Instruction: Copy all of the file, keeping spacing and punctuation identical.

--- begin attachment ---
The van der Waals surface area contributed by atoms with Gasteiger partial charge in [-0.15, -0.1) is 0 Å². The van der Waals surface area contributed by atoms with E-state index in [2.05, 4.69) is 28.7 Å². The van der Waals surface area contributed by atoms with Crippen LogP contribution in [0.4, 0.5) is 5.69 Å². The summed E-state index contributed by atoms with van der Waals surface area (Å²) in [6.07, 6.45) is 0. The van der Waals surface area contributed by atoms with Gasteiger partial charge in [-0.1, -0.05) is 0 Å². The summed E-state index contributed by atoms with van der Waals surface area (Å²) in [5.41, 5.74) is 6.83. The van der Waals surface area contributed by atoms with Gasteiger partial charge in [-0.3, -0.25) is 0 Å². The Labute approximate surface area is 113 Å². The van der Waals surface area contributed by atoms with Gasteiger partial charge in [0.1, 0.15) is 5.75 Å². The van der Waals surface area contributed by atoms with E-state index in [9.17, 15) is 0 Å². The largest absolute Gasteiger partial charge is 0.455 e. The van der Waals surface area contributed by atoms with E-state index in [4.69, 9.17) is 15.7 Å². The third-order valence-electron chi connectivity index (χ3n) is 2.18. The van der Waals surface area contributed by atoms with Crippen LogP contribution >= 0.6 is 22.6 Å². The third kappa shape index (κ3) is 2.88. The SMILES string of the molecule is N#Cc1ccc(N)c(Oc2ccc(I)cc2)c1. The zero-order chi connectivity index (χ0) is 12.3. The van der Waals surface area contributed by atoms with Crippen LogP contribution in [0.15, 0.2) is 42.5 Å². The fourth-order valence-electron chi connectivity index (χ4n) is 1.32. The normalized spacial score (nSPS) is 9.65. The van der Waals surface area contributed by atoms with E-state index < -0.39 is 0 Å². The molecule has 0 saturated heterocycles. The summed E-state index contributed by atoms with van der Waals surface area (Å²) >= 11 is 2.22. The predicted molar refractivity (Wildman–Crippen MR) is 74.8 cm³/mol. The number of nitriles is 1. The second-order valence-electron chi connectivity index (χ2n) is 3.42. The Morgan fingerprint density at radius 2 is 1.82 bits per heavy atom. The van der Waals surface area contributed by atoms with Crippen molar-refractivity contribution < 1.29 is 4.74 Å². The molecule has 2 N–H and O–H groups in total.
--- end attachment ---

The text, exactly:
The van der Waals surface area contributed by atoms with Gasteiger partial charge in [-0.15, -0.1) is 0 Å². The van der Waals surface area contributed by atoms with E-state index in [2.05, 4.69) is 28.7 Å². The van der Waals surface area contributed by atoms with Crippen LogP contribution in [0.4, 0.5) is 5.69 Å². The summed E-state index contributed by atoms with van der Waals surface area (Å²) in [6.07, 6.45) is 0. The van der Waals surface area contributed by atoms with Gasteiger partial charge in [-0.1, -0.05) is 0 Å². The summed E-state index contributed by atoms with van der Waals surface area (Å²) in [5.41, 5.74) is 6.83. The van der Waals surface area contributed by atoms with Gasteiger partial charge in [-0.3, -0.25) is 0 Å². The Labute approximate surface area is 113 Å². The van der Waals surface area contributed by atoms with Gasteiger partial charge in [0.1, 0.15) is 5.75 Å². The van der Waals surface area contributed by atoms with E-state index in [9.17, 15) is 0 Å². The largest absolute Gasteiger partial charge is 0.455 e. The van der Waals surface area contributed by atoms with E-state index in [4.69, 9.17) is 15.7 Å². The third-order valence-electron chi connectivity index (χ3n) is 2.18. The van der Waals surface area contributed by atoms with Crippen LogP contribution >= 0.6 is 22.6 Å². The third kappa shape index (κ3) is 2.88. The SMILES string of the molecule is N#Cc1ccc(N)c(Oc2ccc(I)cc2)c1. The zero-order chi connectivity index (χ0) is 12.3. The van der Waals surface area contributed by atoms with Crippen LogP contribution in [0.15, 0.2) is 42.5 Å². The fourth-order valence-electron chi connectivity index (χ4n) is 1.32. The normalized spacial score (nSPS) is 9.65. The van der Waals surface area contributed by atoms with E-state index < -0.39 is 0 Å². The molecule has 0 saturated heterocycles. The summed E-state index contributed by atoms with van der Waals surface area (Å²) >= 11 is 2.22. The predicted molar refractivity (Wildman–Crippen MR) is 74.8 cm³/mol. The number of nitriles is 1. The second-order valence-electron chi connectivity index (χ2n) is 3.42. The Morgan fingerprint density at radius 2 is 1.82 bits per heavy atom. The van der Waals surface area contributed by atoms with Crippen molar-refractivity contribution < 1.29 is 4.74 Å². The molecule has 2 N–H and O–H groups in total.